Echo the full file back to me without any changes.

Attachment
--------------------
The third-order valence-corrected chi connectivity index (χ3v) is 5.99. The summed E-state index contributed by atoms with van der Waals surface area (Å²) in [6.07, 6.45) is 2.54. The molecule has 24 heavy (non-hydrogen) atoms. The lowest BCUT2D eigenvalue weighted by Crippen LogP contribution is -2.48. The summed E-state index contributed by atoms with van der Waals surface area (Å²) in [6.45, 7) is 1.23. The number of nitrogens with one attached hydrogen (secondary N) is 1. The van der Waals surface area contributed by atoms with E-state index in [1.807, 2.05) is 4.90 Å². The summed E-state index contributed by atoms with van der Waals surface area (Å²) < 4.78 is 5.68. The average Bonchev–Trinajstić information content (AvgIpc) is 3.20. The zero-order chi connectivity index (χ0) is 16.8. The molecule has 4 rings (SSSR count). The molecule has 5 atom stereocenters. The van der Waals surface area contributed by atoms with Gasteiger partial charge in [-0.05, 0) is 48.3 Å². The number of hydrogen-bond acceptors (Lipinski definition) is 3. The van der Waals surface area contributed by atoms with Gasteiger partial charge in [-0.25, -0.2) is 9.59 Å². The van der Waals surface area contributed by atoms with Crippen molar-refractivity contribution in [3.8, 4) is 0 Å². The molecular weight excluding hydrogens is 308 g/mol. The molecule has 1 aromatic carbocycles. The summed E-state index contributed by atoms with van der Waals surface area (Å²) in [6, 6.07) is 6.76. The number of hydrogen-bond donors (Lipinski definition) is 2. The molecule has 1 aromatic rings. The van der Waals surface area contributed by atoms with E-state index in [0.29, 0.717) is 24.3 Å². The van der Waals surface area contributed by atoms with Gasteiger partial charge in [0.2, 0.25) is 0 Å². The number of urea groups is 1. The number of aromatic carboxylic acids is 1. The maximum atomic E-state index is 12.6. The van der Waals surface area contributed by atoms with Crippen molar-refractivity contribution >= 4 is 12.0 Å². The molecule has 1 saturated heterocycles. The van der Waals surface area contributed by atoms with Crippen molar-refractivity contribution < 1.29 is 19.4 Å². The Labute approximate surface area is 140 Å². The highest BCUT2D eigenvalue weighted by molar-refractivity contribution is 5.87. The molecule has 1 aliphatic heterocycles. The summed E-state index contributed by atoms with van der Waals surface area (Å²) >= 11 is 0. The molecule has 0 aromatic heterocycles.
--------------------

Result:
The third-order valence-corrected chi connectivity index (χ3v) is 5.99. The summed E-state index contributed by atoms with van der Waals surface area (Å²) in [6.07, 6.45) is 2.54. The molecule has 24 heavy (non-hydrogen) atoms. The lowest BCUT2D eigenvalue weighted by Crippen LogP contribution is -2.48. The summed E-state index contributed by atoms with van der Waals surface area (Å²) in [6.45, 7) is 1.23. The number of nitrogens with one attached hydrogen (secondary N) is 1. The van der Waals surface area contributed by atoms with E-state index in [1.807, 2.05) is 4.90 Å². The summed E-state index contributed by atoms with van der Waals surface area (Å²) < 4.78 is 5.68. The average Bonchev–Trinajstić information content (AvgIpc) is 3.20. The zero-order chi connectivity index (χ0) is 16.8. The molecule has 4 rings (SSSR count). The molecule has 5 atom stereocenters. The van der Waals surface area contributed by atoms with Gasteiger partial charge in [-0.05, 0) is 48.3 Å². The number of hydrogen-bond acceptors (Lipinski definition) is 3. The van der Waals surface area contributed by atoms with Gasteiger partial charge in [-0.25, -0.2) is 9.59 Å². The van der Waals surface area contributed by atoms with Crippen molar-refractivity contribution in [3.8, 4) is 0 Å². The molecular weight excluding hydrogens is 308 g/mol. The molecule has 1 aromatic carbocycles. The summed E-state index contributed by atoms with van der Waals surface area (Å²) in [6, 6.07) is 6.76. The number of hydrogen-bond donors (Lipinski definition) is 2. The molecule has 1 aromatic rings. The van der Waals surface area contributed by atoms with E-state index in [0.29, 0.717) is 24.3 Å². The van der Waals surface area contributed by atoms with Gasteiger partial charge in [0.2, 0.25) is 0 Å². The number of urea groups is 1. The number of aromatic carboxylic acids is 1. The maximum atomic E-state index is 12.6. The van der Waals surface area contributed by atoms with Crippen molar-refractivity contribution >= 4 is 12.0 Å². The molecule has 1 saturated heterocycles. The van der Waals surface area contributed by atoms with Crippen molar-refractivity contribution < 1.29 is 19.4 Å². The Labute approximate surface area is 140 Å². The highest BCUT2D eigenvalue weighted by molar-refractivity contribution is 5.87. The molecule has 1 aliphatic heterocycles. The summed E-state index contributed by atoms with van der Waals surface area (Å²) >= 11 is 0. The molecule has 0 aromatic heterocycles.